But the Lakers started Chris Duhon and Antawn Jamison against the Knicks. Someone named Devin Ewbanks saw 33 minutes. All that's missing is Kobe placing an SOS call to Smush Parker. Basically, the Lakers team you see now isn't winning for a good reason, and it has only partly to do with their inability to play solid defense.
They have Kobe shooting the ball better than ever in his career, 40 percent on threes and 48 percent overall. Give them a healthy Nash and Gasol and even Dwight Howard, who still hasn't found his way back completely from off-season back surgery, and then we'll see if they're falling behind by 26 points to the Knicks. Certainly this is glass-half-full stuff, but then, it's also being reasonable, which is often hard to do when a team "wins" an NBA preseason championship, as the Lakers did last summer when they swung the Howard trade and signed Nash.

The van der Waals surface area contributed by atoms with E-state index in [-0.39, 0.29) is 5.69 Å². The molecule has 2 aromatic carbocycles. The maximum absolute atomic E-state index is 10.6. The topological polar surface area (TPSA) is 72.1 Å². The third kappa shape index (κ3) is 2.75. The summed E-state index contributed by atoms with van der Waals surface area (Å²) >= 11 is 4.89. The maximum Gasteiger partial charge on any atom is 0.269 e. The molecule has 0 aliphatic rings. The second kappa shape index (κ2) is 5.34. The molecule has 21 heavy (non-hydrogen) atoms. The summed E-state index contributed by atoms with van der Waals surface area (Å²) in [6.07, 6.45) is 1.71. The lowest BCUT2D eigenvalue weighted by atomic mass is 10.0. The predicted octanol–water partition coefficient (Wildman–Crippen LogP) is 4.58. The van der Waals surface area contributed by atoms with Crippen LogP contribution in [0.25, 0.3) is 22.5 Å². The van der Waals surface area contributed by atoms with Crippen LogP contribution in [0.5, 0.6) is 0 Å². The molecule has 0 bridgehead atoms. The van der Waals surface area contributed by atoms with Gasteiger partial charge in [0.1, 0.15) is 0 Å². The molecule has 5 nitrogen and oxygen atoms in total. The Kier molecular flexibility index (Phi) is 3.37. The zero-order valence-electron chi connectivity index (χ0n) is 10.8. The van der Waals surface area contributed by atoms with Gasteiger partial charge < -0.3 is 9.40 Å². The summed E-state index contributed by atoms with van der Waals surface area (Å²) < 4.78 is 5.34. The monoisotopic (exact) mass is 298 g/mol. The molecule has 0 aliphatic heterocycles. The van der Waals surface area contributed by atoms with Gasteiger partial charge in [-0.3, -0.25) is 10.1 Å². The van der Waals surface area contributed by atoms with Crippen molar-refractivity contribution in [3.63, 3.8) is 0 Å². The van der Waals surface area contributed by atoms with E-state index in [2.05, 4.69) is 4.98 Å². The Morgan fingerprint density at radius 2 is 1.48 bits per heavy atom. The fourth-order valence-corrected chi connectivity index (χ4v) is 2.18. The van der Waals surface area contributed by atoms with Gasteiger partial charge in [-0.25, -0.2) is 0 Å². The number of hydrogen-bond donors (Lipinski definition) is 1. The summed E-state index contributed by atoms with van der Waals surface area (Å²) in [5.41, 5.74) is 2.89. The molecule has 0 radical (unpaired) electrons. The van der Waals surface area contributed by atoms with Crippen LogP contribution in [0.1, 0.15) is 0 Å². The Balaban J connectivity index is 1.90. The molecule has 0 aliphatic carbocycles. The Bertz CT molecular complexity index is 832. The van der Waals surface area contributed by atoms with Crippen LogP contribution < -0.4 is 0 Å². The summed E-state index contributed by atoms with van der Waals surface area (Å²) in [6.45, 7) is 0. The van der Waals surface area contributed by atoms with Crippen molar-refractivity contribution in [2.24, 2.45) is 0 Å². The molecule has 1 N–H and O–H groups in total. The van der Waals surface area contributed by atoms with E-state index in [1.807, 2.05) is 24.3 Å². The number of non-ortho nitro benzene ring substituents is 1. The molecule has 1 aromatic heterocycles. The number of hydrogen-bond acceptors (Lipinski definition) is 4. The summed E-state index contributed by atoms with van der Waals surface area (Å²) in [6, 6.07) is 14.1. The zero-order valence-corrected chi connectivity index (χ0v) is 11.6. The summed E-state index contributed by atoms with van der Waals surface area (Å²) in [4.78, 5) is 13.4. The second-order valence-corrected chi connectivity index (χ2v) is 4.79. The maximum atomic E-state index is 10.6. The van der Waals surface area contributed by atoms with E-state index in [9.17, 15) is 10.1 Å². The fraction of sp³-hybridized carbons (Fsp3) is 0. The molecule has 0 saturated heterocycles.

"The more talent on the floor, the better we are," Kobe said. "That's just the truth. We don't have that right now. We've got guys out. When they come back, we'll get this thing moving in the right direction."
There's no disputing which direction the Lakers will go once healthy; the issue is, how far will they travel. Are they a first-round-and-out team? A contender? That's tough to say when spring is four months away. All we know is Gasol will help with low-post scoring and rebounding and Nash will help preserve Kobe by assuming the ball-handling duties. What we don't know is how this makes the Lakers better defensively.
That's something Mike D'Antoni must figure out soon. The Lakers can only stop teams by slowing the pace and shrinking the floor and reducing the number of shots taken. They're not athletic or young enough to run against anyone. They're not good enough to get into a shootout, either now or when they're completely healthy. They don't have the personnel, and you hope, for their sake, they do have the kind of coach who recognizes that and knows how to fix it.